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BAP1 mutation is a frequent somatic event in peritoneal malignant mesothelioma.
- Author(s): Alakus, Hakan;
- Yost, Shawn E;
- Woo, Brian;
- French, Randall;
- Lin, Grace Y;
- Jepsen, Kristen;
- Frazer, Kelly A;
- Lowy, Andrew M;
- Harismendy, Olivier
- et al.
Published Web Locationhttps://doi.org/10.1186/s12967-015-0485-1
BackgroundMalignant mesothelioma (MM) arises from mesothelial cells that line the pleural, peritoneal and pericardial surfaces. The majority of MMs are pleural and have been associated with asbestos exposure. Previously, pleural MMs have been genetically characterized by the loss of BAP1 (40-60%) as well as loss of NF2 (75%) and CDKN2A (60%). The rare peritoneal form of MM occurs in ~10% cases. With only ~300 cases diagnosed in the US per year, its link to asbestos exposure is not clear and its mutational landscape unknown.
MethodsWe analyzed the somatic mutational landscape of 12 peritoneal MM of epitheloid subtype using copy number analysis (N = 9), whole exome sequencing (N = 7) and targeted sequencing (N = 12).
ResultsPeritoneal MM display few copy number alterations, with most samples having less than 10 Mbp total changes, mostly through deletions and no high copy number amplification. Chromosome band 3p21 encoding BAP1 is the most recurrently deleted region (5/9), while, in contrast to pleural MM, NF2 and CDKN2A are not affected. We further identified 87 non-silent mutations across 7 sequenced tumors, with a median of 8 mutated genes per tumor, resulting in a very low mutation rate (median 1.3 10(-6)). BAP1 was the only recurrently mutated gene (N = 3/7). In one additional case, loss of the entire chromosome 3 leaves a non-functional copy of BAP1 carrying a rare nonsense germline variant, thus suggesting a potential genetic predisposition in this patient. Finally, with targeted sequencing of BAP1 in 3 additional cases, we conclude that BAP1 is frequently altered through copy number losses (N = 3/12), mutations (N = 3/12) or both (N = 2/12) sometimes at a sub-clonal level.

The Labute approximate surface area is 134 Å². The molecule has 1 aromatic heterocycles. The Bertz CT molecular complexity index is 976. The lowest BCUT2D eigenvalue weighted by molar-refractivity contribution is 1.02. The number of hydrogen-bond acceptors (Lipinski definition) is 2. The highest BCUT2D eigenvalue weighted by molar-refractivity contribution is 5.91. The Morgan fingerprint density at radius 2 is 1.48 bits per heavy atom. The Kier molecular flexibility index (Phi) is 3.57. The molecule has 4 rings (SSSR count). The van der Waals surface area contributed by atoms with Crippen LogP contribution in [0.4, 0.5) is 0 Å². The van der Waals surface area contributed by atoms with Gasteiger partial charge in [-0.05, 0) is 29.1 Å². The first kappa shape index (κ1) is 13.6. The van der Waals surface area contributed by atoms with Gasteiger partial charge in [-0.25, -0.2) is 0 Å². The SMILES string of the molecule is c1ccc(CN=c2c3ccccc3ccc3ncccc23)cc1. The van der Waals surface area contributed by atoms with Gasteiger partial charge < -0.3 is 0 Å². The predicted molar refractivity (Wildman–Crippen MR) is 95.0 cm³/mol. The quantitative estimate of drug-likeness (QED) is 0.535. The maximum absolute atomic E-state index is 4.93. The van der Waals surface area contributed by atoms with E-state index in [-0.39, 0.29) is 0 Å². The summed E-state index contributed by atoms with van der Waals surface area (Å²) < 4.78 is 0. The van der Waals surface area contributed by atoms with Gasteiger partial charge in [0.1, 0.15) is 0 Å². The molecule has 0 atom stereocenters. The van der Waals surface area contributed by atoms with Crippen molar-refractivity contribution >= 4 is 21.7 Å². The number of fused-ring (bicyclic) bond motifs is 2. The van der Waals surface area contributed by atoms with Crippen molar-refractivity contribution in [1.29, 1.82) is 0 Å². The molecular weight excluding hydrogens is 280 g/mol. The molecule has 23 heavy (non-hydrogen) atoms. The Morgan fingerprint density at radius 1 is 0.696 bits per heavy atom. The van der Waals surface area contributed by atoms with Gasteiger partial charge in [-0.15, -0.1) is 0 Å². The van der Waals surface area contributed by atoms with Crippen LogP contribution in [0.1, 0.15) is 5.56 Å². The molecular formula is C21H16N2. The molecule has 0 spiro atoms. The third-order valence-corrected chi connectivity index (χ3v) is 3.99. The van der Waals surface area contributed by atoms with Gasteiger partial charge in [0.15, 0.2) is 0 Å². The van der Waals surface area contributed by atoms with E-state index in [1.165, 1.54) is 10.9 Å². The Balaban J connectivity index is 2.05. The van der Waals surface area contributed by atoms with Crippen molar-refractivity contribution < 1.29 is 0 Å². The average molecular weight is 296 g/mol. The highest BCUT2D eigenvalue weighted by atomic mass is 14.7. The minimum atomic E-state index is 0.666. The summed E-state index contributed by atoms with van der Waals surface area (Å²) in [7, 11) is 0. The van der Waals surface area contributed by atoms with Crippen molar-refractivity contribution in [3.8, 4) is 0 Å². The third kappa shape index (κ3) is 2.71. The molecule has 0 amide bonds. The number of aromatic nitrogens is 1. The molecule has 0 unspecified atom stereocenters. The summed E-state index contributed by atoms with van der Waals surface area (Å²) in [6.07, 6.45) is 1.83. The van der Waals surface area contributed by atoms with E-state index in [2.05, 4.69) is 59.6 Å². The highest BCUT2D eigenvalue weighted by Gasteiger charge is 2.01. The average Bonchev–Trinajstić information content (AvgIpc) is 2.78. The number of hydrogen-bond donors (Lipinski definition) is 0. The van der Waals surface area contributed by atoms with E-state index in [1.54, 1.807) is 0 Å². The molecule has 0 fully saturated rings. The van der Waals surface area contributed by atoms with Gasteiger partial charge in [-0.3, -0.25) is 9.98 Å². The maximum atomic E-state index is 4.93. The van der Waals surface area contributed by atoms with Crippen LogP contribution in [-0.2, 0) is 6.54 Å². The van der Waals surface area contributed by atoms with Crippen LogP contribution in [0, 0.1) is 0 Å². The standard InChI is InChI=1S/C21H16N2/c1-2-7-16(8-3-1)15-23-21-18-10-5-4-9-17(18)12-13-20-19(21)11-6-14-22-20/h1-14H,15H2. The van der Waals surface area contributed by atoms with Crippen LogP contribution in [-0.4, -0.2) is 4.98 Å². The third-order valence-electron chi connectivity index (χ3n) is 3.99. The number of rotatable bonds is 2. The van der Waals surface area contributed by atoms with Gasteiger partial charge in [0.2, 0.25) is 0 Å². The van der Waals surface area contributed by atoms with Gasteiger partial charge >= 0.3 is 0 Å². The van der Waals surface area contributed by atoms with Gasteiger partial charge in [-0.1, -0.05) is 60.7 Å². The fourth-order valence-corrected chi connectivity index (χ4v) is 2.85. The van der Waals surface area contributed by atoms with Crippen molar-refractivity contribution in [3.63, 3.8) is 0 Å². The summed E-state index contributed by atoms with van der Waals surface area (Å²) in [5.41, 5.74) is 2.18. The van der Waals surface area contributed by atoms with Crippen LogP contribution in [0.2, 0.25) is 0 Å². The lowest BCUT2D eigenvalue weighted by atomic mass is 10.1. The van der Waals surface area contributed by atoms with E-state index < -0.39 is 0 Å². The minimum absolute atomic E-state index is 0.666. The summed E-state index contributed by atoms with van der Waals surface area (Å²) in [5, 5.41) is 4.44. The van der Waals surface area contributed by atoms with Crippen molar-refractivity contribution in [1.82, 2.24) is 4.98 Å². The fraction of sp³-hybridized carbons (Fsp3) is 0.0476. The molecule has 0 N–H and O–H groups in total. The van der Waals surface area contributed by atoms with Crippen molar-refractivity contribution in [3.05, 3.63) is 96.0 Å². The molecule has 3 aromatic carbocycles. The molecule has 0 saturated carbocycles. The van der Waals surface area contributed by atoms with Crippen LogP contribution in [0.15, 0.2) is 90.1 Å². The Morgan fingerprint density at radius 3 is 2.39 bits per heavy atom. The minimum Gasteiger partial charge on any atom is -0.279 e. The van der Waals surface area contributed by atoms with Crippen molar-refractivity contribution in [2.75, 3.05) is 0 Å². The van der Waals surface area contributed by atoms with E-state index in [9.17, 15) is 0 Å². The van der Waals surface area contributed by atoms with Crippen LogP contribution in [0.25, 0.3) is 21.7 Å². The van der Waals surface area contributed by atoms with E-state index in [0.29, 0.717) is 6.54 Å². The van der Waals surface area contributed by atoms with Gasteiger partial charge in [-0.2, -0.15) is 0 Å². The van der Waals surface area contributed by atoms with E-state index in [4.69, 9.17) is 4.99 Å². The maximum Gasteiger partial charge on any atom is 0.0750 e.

ConclusionOur findings suggest a major role for BAP1 in peritoneal MM susceptibility and oncogenesis and indicate important molecular differences to pleural MM as well as potential strategies for therapy and prevention.
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